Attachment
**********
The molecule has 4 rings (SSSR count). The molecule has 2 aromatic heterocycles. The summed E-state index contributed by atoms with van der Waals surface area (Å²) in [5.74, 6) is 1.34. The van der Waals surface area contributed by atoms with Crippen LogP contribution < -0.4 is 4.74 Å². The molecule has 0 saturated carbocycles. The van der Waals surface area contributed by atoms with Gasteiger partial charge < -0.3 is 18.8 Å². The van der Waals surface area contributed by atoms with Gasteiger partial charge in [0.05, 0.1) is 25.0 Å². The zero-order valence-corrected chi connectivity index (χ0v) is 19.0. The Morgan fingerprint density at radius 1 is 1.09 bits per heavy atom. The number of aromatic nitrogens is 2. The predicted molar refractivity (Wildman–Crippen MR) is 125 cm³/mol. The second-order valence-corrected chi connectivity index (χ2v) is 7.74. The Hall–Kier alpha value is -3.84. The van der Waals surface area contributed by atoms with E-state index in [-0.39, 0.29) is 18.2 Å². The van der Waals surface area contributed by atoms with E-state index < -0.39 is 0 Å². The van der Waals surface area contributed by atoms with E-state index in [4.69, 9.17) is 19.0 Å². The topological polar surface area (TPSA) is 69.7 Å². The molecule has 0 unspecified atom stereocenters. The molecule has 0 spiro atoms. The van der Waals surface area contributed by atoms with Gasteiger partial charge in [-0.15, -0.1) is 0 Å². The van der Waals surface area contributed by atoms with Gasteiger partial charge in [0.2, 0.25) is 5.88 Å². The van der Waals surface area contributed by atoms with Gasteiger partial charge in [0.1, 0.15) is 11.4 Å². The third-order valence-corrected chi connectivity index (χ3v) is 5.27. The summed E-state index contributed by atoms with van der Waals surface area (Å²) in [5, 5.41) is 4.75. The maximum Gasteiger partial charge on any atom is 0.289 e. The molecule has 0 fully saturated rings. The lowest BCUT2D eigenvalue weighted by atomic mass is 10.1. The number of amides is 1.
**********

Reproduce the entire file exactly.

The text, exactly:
The molecule has 4 rings (SSSR count). The molecule has 2 aromatic heterocycles. The summed E-state index contributed by atoms with van der Waals surface area (Å²) in [5.74, 6) is 1.34. The van der Waals surface area contributed by atoms with Crippen LogP contribution < -0.4 is 4.74 Å². The molecule has 0 saturated carbocycles. The van der Waals surface area contributed by atoms with Gasteiger partial charge < -0.3 is 18.8 Å². The van der Waals surface area contributed by atoms with Gasteiger partial charge in [0.05, 0.1) is 25.0 Å². The zero-order valence-corrected chi connectivity index (χ0v) is 19.0. The Morgan fingerprint density at radius 1 is 1.09 bits per heavy atom. The number of aromatic nitrogens is 2. The predicted molar refractivity (Wildman–Crippen MR) is 125 cm³/mol. The second-order valence-corrected chi connectivity index (χ2v) is 7.74. The Hall–Kier alpha value is -3.84. The van der Waals surface area contributed by atoms with E-state index in [-0.39, 0.29) is 18.2 Å². The van der Waals surface area contributed by atoms with E-state index < -0.39 is 0 Å². The van der Waals surface area contributed by atoms with E-state index in [4.69, 9.17) is 19.0 Å². The topological polar surface area (TPSA) is 69.7 Å². The molecule has 0 unspecified atom stereocenters. The molecule has 0 spiro atoms. The van der Waals surface area contributed by atoms with Gasteiger partial charge in [-0.15, -0.1) is 0 Å². The van der Waals surface area contributed by atoms with Gasteiger partial charge in [0.2, 0.25) is 5.88 Å². The van der Waals surface area contributed by atoms with Gasteiger partial charge in [0.1, 0.15) is 11.4 Å². The third-order valence-corrected chi connectivity index (χ3v) is 5.27. The summed E-state index contributed by atoms with van der Waals surface area (Å²) in [5, 5.41) is 4.75. The maximum Gasteiger partial charge on any atom is 0.289 e. The molecule has 0 fully saturated rings. The lowest BCUT2D eigenvalue weighted by atomic mass is 10.1. The number of amides is 1.